The cost of owning an electric vehicle (EV) could match petrol and diesel cars in the next five years.
That’s according to new research by Deloitte, which reveals consumer concerns over the upfront purchasing costs of EVs will gradually ease over time as technology improves.
A record two million EVs were sold globally last year and the price parity is expected to help boost demand further – the report forecasts four million EVs to hit the roads by 2020, 12 million by 2025 and 21 million by 2030.
Other factors forecast to accelerate the uptake of EVs are growing consumer demand for greener vehicles, coupled with government policies that offer financial incentives and inner-city restrictions for old, polluting cars.
Michael Woodward, UK Automotive Partner at Deloitte said: “In the UK, the cost of petrol and diesel vehicle ownership will converge with electric over the the next five years. Supported by existing government subsidies and technology advances, this tipping point could be reached as early as 2021. from this point, cost will no longer be a barrier to purchase and owning an EV will become a realistic, viable option for new buyers.”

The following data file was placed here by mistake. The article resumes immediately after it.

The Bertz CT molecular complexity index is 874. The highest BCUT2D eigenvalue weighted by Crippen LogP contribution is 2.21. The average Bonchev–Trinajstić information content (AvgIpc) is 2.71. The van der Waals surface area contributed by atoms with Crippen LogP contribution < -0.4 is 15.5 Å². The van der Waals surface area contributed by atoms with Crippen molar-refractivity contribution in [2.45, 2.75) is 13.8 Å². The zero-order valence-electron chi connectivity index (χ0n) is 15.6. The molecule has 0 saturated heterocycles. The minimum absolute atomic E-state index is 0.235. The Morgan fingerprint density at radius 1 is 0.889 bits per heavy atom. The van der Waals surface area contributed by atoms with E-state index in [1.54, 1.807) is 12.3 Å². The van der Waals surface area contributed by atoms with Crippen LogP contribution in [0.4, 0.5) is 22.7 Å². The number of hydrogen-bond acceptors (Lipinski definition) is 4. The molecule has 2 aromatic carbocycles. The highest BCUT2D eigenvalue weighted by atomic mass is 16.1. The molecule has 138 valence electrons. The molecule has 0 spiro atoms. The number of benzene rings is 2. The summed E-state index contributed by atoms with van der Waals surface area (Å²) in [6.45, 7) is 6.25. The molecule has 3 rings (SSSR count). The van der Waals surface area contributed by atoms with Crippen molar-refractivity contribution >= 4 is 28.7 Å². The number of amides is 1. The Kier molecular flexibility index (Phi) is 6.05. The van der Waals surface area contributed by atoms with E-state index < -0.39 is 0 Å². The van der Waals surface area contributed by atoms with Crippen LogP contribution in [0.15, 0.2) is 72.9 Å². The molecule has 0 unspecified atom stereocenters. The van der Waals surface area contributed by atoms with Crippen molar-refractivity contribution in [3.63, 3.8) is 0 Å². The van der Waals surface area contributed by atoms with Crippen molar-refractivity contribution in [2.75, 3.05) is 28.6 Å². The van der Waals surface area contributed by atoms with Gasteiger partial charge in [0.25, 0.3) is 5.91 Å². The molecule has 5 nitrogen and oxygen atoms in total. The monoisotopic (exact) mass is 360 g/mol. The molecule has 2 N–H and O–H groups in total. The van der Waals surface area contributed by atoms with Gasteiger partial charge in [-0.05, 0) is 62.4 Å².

However, the report projects supply will vastly outweigh consumer demand by around 14 million units over the next decade as manufacturers increase their capacity.
It suggests the gearing up of EV production is driving a wide “expectation gap” and both incumbent and new manufacturers will need to adapt towards the new competitive landscape.
Mr Woodward adds: “Those that can successfully build trust in their brand, ensure a positive customer experience from initial sale after through to aftercare and reflect consumer shifts towards the sharing economy in future business models will successfully navigate this. Equally, continual investment in engineering talent and the formation of partnerships with bespoke battery producers and third-party mechanic networks will also be important.”